So I promised I would keep you up to date with my theatregoing, therefore it’s only right I should tell you about “Legally Blonde” the musical, which I saw last Saturday with Mrs Chrisparkle and Mother-in-law at the Savoy. Sometimes you just get one of those happy circumstances when everything falls right into place. I’m delighted to say that “Legally Blonde” is a joyful night at the theatre. Witty songs, star performances and perfect casting add up to a well deserved standing ovation. I’ve not seen the film but Mother-in-law had, had enjoyed it very much; but thought the musical show was better.
We’re still in Preview Mode for this show – one of the longest set of previews I can remember – so I guess it could all change before opening night, but why would they? This show is going to run and run, and with Sheridan Smith, (aka @Sheridansmith1 – go on, follow her, she’s very nice), we’ve got one of those “A Star Is Born” moments. She’s just perfect for the role of Elle, and with immaculate comic timing. She’s on stage nearly all the time and you never tire of seeing her. Also on top form are Jill Halfpenny whose Paulette was touching and hilarious, and to Aoife Mulholland (who’s come a long way since the pre-Maria days) dancing and skipping perfectly.
The courtroom scene is completely wonderful, engaging the audience and moving the story on apace with humour and musicality – everything a musical number should be. I’m a firm believer that, in musicals, you must come out of a song in a different place from where you went into it, if you know what I mean. The songs really need to move the story on. Nothing worse than a show where the songs hold up the story and you have to wait for them to finish before you can progress. No worries about that here. The courtroom song/scene does it brilliantly.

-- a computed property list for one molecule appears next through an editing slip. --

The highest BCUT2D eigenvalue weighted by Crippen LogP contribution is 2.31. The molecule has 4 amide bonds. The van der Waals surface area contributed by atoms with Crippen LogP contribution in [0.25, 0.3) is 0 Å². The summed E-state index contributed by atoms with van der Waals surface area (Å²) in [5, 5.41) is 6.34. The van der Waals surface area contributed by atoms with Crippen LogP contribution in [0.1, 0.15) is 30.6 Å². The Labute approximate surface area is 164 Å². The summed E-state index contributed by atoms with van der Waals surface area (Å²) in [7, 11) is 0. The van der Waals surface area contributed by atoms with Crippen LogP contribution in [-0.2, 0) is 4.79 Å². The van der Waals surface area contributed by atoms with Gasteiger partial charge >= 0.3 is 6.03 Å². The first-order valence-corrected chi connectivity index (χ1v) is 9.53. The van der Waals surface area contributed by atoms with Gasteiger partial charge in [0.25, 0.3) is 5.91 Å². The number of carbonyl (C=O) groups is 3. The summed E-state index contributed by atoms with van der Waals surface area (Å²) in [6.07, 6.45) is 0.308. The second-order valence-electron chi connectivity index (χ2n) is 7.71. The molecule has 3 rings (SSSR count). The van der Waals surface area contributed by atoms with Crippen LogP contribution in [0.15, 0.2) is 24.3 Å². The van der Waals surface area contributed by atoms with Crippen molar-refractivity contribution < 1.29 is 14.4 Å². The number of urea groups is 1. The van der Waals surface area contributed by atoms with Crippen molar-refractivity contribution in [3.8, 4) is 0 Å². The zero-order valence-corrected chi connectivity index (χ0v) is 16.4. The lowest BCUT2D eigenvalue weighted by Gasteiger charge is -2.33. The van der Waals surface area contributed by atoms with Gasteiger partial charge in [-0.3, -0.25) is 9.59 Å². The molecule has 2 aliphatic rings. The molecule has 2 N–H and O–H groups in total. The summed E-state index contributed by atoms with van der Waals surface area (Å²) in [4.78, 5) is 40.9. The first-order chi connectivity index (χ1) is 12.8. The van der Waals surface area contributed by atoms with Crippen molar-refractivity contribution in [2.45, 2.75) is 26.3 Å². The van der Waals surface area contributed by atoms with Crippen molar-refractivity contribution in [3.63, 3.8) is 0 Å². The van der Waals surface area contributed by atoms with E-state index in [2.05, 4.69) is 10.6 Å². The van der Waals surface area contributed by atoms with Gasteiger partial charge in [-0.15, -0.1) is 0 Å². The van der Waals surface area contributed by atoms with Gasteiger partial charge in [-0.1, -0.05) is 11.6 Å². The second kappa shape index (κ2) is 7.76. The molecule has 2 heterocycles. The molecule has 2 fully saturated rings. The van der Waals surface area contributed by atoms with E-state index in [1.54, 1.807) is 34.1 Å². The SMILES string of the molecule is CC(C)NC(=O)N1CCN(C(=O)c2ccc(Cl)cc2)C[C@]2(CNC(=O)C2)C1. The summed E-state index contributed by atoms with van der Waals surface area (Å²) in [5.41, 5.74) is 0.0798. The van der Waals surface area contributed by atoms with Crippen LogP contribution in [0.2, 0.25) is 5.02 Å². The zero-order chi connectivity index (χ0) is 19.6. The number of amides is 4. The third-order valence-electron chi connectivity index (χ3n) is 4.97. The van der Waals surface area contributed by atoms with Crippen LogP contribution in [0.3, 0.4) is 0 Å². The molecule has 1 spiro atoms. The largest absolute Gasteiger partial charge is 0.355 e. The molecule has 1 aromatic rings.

Duncan James fans made themselves known by whooping on his entrance; I thought they were going to ruin it, but they didn’t. Mr James himself absolutely looked the part even if I found his singing a trifle underwhelming. Alex Gaumond as Emmett struck the perfect note of being lovelorn without realising it.
Omigod you guys you just gotta see this show it’s like double totally fab. I had to put a sentence like that in, as it rather sums up one aspect of the show. But don’t be deluded into thinking this is a dumbed-down teenager-only-appealing entertainment. It’s a classically structured show and the best new musical I have seen for Some Considerable Time.
Thanks for the warm welcome to Blogland. Whether it’s good news or not, it has spurred me on to write more.
I doubt anyone reading this who has met me would think of me as Chrisparkle. But that was a nickname my mother had for me for as long as I can remember. Chrisparkle was the formal nickname – sometimes shortened to Sparkle – more often shortened to Sparks. If she called me Sparks I knew I was in her good books and there was nothing to fear. If she called me Christopher I knew I was in trouble.
I don’t know whether she was in a particularly literary erudite mood when she coined this nickname but it does come from the Reverend Crisparkle (note the lack of “h”) in Charles Dickens’ unfinished work “The Mystery of Edwin Drood”. Or, if you saw the musical show back in the 1980s with the late Ernie Wise, “The Mystery of Edwin Droo-oo-oo-oo-oo-ood”. He’s a goodly (not to mention Godly) soul who almost certainly didn’t do away with Edwin, although someone did. Crisparkle, that is, not Ernie Wise.
Here is a picture of the actor Martin Wimbush playing Cedric Moncrieffe playing Crisparkle (a.k.a. me) in the show in the 1980s – actually 15th May 1987 was the day I saw the show according to my ticket stub.
And here are all the suspects who might have killed Edwin. He is/I am Number 1.